I vow to thee, my country

A powerful, haunting rendition of this iconic song. A song which will forever remind me of Princess Diana’s funeral – where it was sung.

This version, by Beck Goldsmith, is featured on the new BBC drama The Village – which premièred today on BBC1.


I vow to thee, my country, all earthly things above,
Entire and whole and perfect, the service of my love;
The love that asks no question, the love that stands the test,
That lays upon the altar the dearest and the best;
The love that never falters, the love that pays the price,
The love that makes undaunted the final sacrifice.

I heard my country calling, away across the sea,
Across the waste of waters she calls and calls to me.
Her sword is girded at her side, her helmet on her head,
And round her feet are lying the dying and the dead.
I hear the noise of battle, the thunder of her guns,
I haste to thee my mother, a son among thy sons.

And there’s another country, I’ve heard of long ago,
Most dear to them that love her, most great to them that know;
We may not count her armies, we may not see her King;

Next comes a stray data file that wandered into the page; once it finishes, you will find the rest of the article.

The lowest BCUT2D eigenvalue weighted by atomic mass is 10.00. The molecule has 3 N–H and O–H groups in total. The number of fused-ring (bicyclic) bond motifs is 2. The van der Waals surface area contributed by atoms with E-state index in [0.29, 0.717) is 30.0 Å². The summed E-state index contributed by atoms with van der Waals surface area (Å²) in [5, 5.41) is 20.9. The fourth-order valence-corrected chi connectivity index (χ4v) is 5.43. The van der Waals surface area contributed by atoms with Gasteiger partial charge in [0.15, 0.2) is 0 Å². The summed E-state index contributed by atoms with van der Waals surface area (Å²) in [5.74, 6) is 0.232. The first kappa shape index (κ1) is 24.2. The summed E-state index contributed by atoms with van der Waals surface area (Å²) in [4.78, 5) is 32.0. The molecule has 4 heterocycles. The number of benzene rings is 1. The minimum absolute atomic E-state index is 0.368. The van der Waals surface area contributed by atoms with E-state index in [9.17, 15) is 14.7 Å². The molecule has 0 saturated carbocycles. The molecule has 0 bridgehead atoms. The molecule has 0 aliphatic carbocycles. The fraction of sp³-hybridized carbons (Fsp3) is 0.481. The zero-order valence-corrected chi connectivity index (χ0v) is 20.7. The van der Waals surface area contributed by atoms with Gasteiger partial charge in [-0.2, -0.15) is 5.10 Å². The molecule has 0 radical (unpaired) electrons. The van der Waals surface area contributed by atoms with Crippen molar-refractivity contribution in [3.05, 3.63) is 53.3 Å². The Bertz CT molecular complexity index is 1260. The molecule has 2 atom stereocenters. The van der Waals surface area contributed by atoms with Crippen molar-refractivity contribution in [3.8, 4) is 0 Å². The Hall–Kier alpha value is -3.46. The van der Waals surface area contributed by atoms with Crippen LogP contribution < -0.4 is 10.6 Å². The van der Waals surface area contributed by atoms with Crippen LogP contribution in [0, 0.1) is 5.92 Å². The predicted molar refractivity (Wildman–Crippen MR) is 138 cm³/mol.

Her fortress is a faithful heart, her pride is suffering;
And soul by soul and silently her shining bounds increase,
And her ways are ways of gentleness, and all her paths are peace.

More info on the provenance of this song, dating from 1921 and written by a British diplomat, on Wikipedia.

One thought on “I vow to thee, my country

Add yours

  1. Fantastic hymn, but I don’t like the breathiness (?) of this version. It should be roistered out, a defiant anthem, I feel. Jupiter is a fantastic melody anyway, never mind the words…
    The Village was filmed a few miles from here and a boy from school has a decent role in it (Gilbert). The Secret of Crickley Hall was also filmed not far away, we must be cheap for locations!!

Leave a Reply

Fill in your details below or click an icon to log in:

WordPress.com Logo

You are commenting using your WordPress.com account. Log Out /  Change )

Google+ photo

You are commenting using your Google+ account. Log Out /  Change )

Twitter picture

You are commenting using your Twitter account. Log Out /  Change )

Facebook photo

You are commenting using your Facebook account. Log Out /  Change )


Connecting to %s

Blog at WordPress.com.

Up ↑

%d bloggers like this: